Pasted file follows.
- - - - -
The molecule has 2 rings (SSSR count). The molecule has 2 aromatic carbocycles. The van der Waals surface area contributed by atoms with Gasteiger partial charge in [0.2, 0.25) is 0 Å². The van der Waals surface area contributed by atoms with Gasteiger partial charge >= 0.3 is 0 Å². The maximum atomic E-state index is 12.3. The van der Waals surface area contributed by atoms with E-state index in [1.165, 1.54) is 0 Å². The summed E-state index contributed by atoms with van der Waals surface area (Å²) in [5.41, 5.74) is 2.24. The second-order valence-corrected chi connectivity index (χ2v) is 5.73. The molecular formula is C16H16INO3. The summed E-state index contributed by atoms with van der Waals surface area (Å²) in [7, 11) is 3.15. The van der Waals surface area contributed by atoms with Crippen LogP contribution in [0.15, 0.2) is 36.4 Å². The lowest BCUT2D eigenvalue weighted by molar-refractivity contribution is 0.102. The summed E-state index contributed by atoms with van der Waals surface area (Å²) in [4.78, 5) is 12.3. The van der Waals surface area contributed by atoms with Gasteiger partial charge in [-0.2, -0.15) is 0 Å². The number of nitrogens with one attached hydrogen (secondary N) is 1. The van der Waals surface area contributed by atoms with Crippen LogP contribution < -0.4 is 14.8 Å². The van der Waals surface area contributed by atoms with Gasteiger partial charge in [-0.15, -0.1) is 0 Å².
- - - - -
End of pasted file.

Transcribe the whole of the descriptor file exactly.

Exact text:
The molecule has 2 rings (SSSR count). The molecule has 2 aromatic carbocycles. The van der Waals surface area contributed by atoms with Gasteiger partial charge in [0.2, 0.25) is 0 Å². The van der Waals surface area contributed by atoms with Gasteiger partial charge >= 0.3 is 0 Å². The maximum atomic E-state index is 12.3. The van der Waals surface area contributed by atoms with E-state index in [1.165, 1.54) is 0 Å². The summed E-state index contributed by atoms with van der Waals surface area (Å²) in [5.41, 5.74) is 2.24. The second-order valence-corrected chi connectivity index (χ2v) is 5.73. The molecular formula is C16H16INO3. The summed E-state index contributed by atoms with van der Waals surface area (Å²) in [7, 11) is 3.15. The van der Waals surface area contributed by atoms with Crippen LogP contribution in [0.15, 0.2) is 36.4 Å². The lowest BCUT2D eigenvalue weighted by molar-refractivity contribution is 0.102. The summed E-state index contributed by atoms with van der Waals surface area (Å²) in [4.78, 5) is 12.3. The van der Waals surface area contributed by atoms with Gasteiger partial charge in [-0.2, -0.15) is 0 Å². The number of nitrogens with one attached hydrogen (secondary N) is 1. The van der Waals surface area contributed by atoms with Crippen LogP contribution < -0.4 is 14.8 Å². The van der Waals surface area contributed by atoms with Gasteiger partial charge in [-0.15, -0.1) is 0 Å².